The opinion of the court was delivered by: Presiding Justice Quinn
Appeal from the Circuit Court of Cook County Honorable Maureen Durkin Roy, Judge Presiding.
Plaintiff, Rosa Kresin (Kresin), brought suit against defendants Sears Roebuck and Company (Sears) and Alfredo Jijon (Jijon) (collectively defendants) for injuries she sustained when Jijon, a Sears employee, struck her as he backed a van out of a Sears Automotive Center (Auto Center) in St. Charles, Illinois. A jury returned a verdict in Kresin's favor in the amount of $16.5 million, which was reduced to $15,691,690 million after deducting 5% for Kresin's negligence.
Defendants contend on appeal that: (1) the jury's verdict with respect to Sears' liability was against the manifest weight of the evidence; (2) the jury's allocation of 60% of the fault to Sears was against the manifest weight of the evidence; and (3) the jury's damage award was excessive. For the reasons that follow, we affirm.
Sears operates a retail store with an automotive center at the Charlestown Mall in St. Charles, Illinois. On June 1, 1996, Rosa Kresin, age 73 at the time of the incident, shopped at the Sears Auto Center and purchased a new battery for her vehicle. At approximately 1:40 p.m., Kresin used the "Diehard Express" door to leave the store. The Diehard Express door is located next to the service bay area, which is used to service vehicles.
Jijon was an employee of Sears at the time and was driving a Chevrolet Astro van that had been recently serviced in the service bay area nearest the Diehard Express door. Jijon backed the van out of the service bay and hit Kresin, who was crushed under the van and suffered severe injuries.
Count I of Kresin's complaint was based upon the doctrine of respondeat superior and alleged that Jijon, individually and as an employee of Sears, failed to exercise ordinary care in the operation of the van and that his failure to do so proximately caused Kresin's injuries. Count II of Kresin's complaint alleged, inter alia, that Sears failed to adequately train and instruct its employees regarding the safety procedures applicable to the operation of vehicles in close proximity to the Diehard Express door of the store's Auto Center.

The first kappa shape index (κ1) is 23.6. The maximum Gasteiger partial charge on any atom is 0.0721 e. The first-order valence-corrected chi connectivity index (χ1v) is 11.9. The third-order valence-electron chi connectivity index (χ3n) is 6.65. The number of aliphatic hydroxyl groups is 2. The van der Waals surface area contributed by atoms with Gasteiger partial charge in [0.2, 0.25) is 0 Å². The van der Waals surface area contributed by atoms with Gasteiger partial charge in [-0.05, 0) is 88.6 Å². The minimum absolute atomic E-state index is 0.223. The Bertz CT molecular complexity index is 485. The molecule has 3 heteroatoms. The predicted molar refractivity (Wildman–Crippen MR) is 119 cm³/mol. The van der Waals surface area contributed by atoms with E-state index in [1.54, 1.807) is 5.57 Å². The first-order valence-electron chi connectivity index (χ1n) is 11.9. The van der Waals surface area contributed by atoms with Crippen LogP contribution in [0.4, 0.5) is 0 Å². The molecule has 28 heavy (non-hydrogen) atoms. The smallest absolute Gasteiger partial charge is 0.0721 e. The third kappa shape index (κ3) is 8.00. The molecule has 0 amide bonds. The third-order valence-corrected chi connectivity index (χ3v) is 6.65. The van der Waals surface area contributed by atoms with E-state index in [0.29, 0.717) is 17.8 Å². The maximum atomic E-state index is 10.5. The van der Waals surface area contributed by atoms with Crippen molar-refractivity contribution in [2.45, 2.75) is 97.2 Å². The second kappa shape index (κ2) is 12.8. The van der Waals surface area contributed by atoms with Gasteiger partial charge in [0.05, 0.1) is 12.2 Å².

During trial, Edward Sosniak testified that, at the time of the accident, he was the store manager. Sosniak testified regarding the physical layout of the store and stated that, in order for customers to enter and exit the Sears store, they had to walk out through the parking lot that adjoined the Auto Center. Sosniak testified that he was aware that vehicles were backed out of the service bay area through the pedestrian area and accompanying parking lot.
After describing the store layout, Sosniak was asked whether one of the safety issues addressed while he was store manager related to the danger created by both vehicle and foot traffic when backing vehicles out of the service bay area. Sosniak agreed that this issue had been raised and that there was concern "about the safety of backing out of these bays." He testified that, during his period as store manager, safety meetings were held and employees were told to be careful and to use common sense when backing out of the service bay area to avoid colliding with other vehicles or pedestrians. Despite this concern, Sosniak admitted that there were no warning signs posted for pedestrians. There were only two signs posted in the Auto Center regarding safety: one sign asked customers not to park in front of the service bay doors and the other sign, posted along the walkway adjacent to the service bay area leading from the Diehard Express entrance/exit, stated, "Safety Requirements Prohibit Customers From Entering Work Area."